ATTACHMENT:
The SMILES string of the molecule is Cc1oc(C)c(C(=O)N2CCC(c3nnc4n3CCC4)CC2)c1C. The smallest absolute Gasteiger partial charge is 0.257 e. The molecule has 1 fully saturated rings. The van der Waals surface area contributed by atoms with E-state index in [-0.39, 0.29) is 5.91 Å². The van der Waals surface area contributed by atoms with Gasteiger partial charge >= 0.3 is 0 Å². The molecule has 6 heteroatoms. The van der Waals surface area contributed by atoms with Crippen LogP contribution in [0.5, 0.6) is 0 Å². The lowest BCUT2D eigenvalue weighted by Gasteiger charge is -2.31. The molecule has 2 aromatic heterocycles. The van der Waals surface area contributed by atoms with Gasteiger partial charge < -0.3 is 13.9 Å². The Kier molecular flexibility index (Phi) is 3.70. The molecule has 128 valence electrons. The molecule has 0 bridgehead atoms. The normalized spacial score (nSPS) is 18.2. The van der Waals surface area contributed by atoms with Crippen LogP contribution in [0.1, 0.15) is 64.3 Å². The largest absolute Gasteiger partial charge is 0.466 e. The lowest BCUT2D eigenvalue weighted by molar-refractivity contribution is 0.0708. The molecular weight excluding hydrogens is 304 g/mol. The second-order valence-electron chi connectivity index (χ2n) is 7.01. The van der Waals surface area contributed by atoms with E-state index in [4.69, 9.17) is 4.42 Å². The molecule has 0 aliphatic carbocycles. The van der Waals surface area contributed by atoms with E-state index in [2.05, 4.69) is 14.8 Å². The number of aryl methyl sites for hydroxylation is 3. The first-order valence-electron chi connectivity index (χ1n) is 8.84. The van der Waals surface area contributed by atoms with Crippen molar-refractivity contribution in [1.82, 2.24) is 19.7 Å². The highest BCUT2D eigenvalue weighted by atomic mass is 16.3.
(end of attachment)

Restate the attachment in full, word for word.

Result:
The SMILES string of the molecule is Cc1oc(C)c(C(=O)N2CCC(c3nnc4n3CCC4)CC2)c1C. The smallest absolute Gasteiger partial charge is 0.257 e. The molecule has 1 fully saturated rings. The van der Waals surface area contributed by atoms with E-state index in [-0.39, 0.29) is 5.91 Å². The van der Waals surface area contributed by atoms with Gasteiger partial charge >= 0.3 is 0 Å². The molecule has 6 heteroatoms. The van der Waals surface area contributed by atoms with Crippen LogP contribution in [0.5, 0.6) is 0 Å². The lowest BCUT2D eigenvalue weighted by Gasteiger charge is -2.31. The molecule has 2 aromatic heterocycles. The van der Waals surface area contributed by atoms with Gasteiger partial charge < -0.3 is 13.9 Å². The Kier molecular flexibility index (Phi) is 3.70. The molecule has 128 valence electrons. The molecule has 0 bridgehead atoms. The normalized spacial score (nSPS) is 18.2. The van der Waals surface area contributed by atoms with Crippen LogP contribution in [0.1, 0.15) is 64.3 Å². The largest absolute Gasteiger partial charge is 0.466 e. The lowest BCUT2D eigenvalue weighted by molar-refractivity contribution is 0.0708. The molecular weight excluding hydrogens is 304 g/mol. The second-order valence-electron chi connectivity index (χ2n) is 7.01. The van der Waals surface area contributed by atoms with E-state index in [4.69, 9.17) is 4.42 Å². The molecule has 0 aliphatic carbocycles. The van der Waals surface area contributed by atoms with E-state index in [2.05, 4.69) is 14.8 Å². The number of aryl methyl sites for hydroxylation is 3. The first-order valence-electron chi connectivity index (χ1n) is 8.84. The van der Waals surface area contributed by atoms with Crippen molar-refractivity contribution in [1.82, 2.24) is 19.7 Å². The highest BCUT2D eigenvalue weighted by atomic mass is 16.3.